Tuesday, June 14, 2011

Feria? I thought he said furrier!

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When it’s feria time in Bas-Armagnac

Then I long to be back once again

In old Gascony

Where we lived for today

Never giving a thought to tomorrow

To the strumming of guitars

In a hundred grubby bars

I would whisper je t’aime

- with apologies to Tom Lehrer

It’s the last day of the Pentecost feria in Vic-Fezensac, and as I drive into town with Munson in a borrowed truck, it seems like a scene from the zombie apocalypse. Hundreds of hungover or still drunk people are staggering through streets strewn with streamers and the detritus of a weekend of binge-drinking, back to campsites and blanket lined cars dotting the edge of the town.

There’s a bunch of old traditions that are tied up with this event. Pentecost (itself a Greek word referring to the event being 50 days after Easter) – Whitsunday as it’s known in the Anglican tradition – is not a saint’s day and is thus classified by the Catholic church as a feria after the free days of Ancient Rome. It’s supposedly the day when Christians celebrate “the gift of the Holy Spirit” but most of the celebrants here are gifted with more earthly spirits. Originally it was 50 days after Passover and is the Jewish harvest festival Shavuot.

Vic-Fezensac arena Vic-Fezensac arena (interior)

In this part of the world, Pentecost is the time of the corrida or bullfights. There is a local style of bullfighting is the course landaise where the bulls are dodged and leapt over by écarteurs and sauteurs. The sport is still a dangerous one for the humans involved and they’re all featured professionals, much like the steer-wrestlers at American rodeos. The bulls themselves are drawn from featured breeders. That said, I’m told the Vic corridas are closer to the Spanish-style with bulls being skewered by their opponents, and the humans’ horses may also suffer and die from being gored.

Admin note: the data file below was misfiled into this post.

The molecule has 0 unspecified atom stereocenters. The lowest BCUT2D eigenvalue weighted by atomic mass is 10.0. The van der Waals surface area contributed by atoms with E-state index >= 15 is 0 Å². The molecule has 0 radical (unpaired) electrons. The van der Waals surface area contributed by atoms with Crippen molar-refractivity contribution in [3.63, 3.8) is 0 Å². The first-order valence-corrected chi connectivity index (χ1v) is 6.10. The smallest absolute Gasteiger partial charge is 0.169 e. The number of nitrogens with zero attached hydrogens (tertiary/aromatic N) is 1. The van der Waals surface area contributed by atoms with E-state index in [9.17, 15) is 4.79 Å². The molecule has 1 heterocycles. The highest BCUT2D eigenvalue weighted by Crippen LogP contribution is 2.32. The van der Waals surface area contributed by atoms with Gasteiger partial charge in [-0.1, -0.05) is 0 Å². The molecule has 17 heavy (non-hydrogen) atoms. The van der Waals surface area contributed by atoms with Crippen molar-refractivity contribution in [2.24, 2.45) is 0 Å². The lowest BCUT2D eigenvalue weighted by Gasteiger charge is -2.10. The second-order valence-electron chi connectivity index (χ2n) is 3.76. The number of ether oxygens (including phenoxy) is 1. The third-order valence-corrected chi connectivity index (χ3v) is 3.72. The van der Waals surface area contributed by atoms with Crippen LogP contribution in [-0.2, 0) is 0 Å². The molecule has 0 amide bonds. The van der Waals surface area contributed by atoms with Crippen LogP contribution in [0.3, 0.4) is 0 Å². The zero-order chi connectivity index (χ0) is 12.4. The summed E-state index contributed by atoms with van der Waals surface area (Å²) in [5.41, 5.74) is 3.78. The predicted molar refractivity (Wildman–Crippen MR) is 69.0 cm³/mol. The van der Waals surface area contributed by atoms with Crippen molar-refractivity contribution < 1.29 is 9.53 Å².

There’s a series of ferias and corridas across Gascony and Aquitaine at this time of year. Did I mention that a lot of drinking goes on as tens of thousands of people descend on Vic? A score of makeshift tavernas and cantinas has sprung up around town, some like the “Ski Club Vicois” are prominent on the main street, others are behind old wooden doors in the back streets where I can glimpse and hear dozens of the older residents partying hard.

2011-06-13 Feria Vic-Fezensac-1
Jean has brought the Munsoneers into town costumed for an afternoon parade. The main street is much cleaner than the routes to the campgrounds, lined with stalls selling Nutella crepes, churros, novelty tee-shirts and bull-kitsch. There’s also an exhibition of bull-themed art in some rooms off one of the arena’s vomitoria.

After parking on the edge of town and walking into the centre, I sensed the revelries had died down for a while as everyone gathered their strength for the final corrida and night of partying. Still there was some life in the old town: two young Toulousains who’d stopped to admire Munson actually tried to pick me up not more than a minute after we arrived!
2011-06-13 Feria Vic-Fezensac

In the end, I only spent a couple of hours in town, not having appetite for drink or bull-baiting, enjoying the local colour more. Munson made his own contribution to that. It was his first day off the farm in over a month and he was rather intrigued by the smell of unseen bulls and ponies. Someone was careful to point out that il n’est pas “beau” – il est magnifique!

2 comments:

  1. The local colour looks fun but I'm not sure about the bulls!

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  2. Sounds like it would be a lot of fun, minus the bull skewering. Yuck!

    I bet Munson was loving all the attention and adoration he was getting! I know I would!

    Holly

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